As is the case with Maggie and her boarding house, the Coffins’ activity on the Underground Railroad was secret. The only other people who know for certain that Maggie harbors freedom seekers are some people who live on Water Street, the street in Blaineton that is home to most of its Black population.
Levi Coffin was involved in various economic activities: he owned a dry goods store and a bank, had an interest meat packing, and approved mortgages as a director at a bank in another town. Unlike Maggie, Coffin was well-respected. Even those who knew of his activities would never think of reporting him (harboring people escaping from slavery was an illegal activity). And while Levi was out and about in the community being a good citizen (which he was), Catharine was at home caring for their visitors by providing food, clothing, and other comfort.
In 1839, the Coffins moved from living above the dry goods store and into a house of that Levi had designed. The place was designed to hid freedom seekers. One room had five doors in it. Should “slave catchers” arrive at the house, the self-emancipators were able scatter in five directions. Down in the basement was a full kitchen, where meals could be prepared in secret for the Coffins’ guests. The basement also contained a spring well which, when they had extra people inside the house, hid the fact that the Coffins were using more water than normal.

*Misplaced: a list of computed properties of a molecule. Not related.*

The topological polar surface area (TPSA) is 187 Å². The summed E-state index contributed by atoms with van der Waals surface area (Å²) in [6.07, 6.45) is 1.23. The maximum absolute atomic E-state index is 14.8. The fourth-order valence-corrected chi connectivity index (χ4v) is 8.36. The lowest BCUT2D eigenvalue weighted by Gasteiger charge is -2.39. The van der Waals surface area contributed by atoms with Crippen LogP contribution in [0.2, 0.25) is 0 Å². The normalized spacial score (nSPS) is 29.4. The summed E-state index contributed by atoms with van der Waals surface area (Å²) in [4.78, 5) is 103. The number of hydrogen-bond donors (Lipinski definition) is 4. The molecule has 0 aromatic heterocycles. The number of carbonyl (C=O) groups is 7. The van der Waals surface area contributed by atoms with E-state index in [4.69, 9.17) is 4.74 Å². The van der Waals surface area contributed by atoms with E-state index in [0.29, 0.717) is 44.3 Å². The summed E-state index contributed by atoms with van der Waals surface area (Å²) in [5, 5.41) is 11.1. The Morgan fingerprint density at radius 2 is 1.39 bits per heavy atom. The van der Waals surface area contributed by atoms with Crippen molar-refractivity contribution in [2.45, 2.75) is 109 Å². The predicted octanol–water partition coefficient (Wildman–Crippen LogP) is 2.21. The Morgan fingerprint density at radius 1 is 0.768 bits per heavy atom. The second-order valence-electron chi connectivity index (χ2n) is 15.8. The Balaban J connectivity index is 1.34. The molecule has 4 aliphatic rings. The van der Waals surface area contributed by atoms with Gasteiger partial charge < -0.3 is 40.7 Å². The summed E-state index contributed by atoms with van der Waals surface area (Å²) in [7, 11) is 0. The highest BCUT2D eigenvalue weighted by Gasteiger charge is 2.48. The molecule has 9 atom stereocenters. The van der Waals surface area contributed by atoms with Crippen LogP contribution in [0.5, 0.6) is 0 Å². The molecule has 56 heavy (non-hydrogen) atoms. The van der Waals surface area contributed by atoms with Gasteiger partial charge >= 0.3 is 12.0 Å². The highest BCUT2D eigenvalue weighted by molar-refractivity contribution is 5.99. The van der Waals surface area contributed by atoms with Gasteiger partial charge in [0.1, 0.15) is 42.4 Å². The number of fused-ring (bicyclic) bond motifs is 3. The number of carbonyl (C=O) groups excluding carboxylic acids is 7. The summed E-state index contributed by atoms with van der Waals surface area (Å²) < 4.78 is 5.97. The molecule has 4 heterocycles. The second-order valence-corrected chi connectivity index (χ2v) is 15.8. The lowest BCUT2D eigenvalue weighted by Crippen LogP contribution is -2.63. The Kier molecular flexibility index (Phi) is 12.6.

Finally, the Coffin house had a fifteen-foot-long closet in an upstairs bedroom. The entrance to the closet easily was hidden by putting a piece of furniture in front of it. The image of the closet from the Coffin house was what gave me the inspiration to include a closet in the Old Caretaker’s House on Maggie’s property.
Now, on to my story.
The final installment of “The Newcomer” answers Eli’s question about the cellar (I think the answer, given my blog above, should be obvious). As it turns out, that answer is something with which he is quite familiar.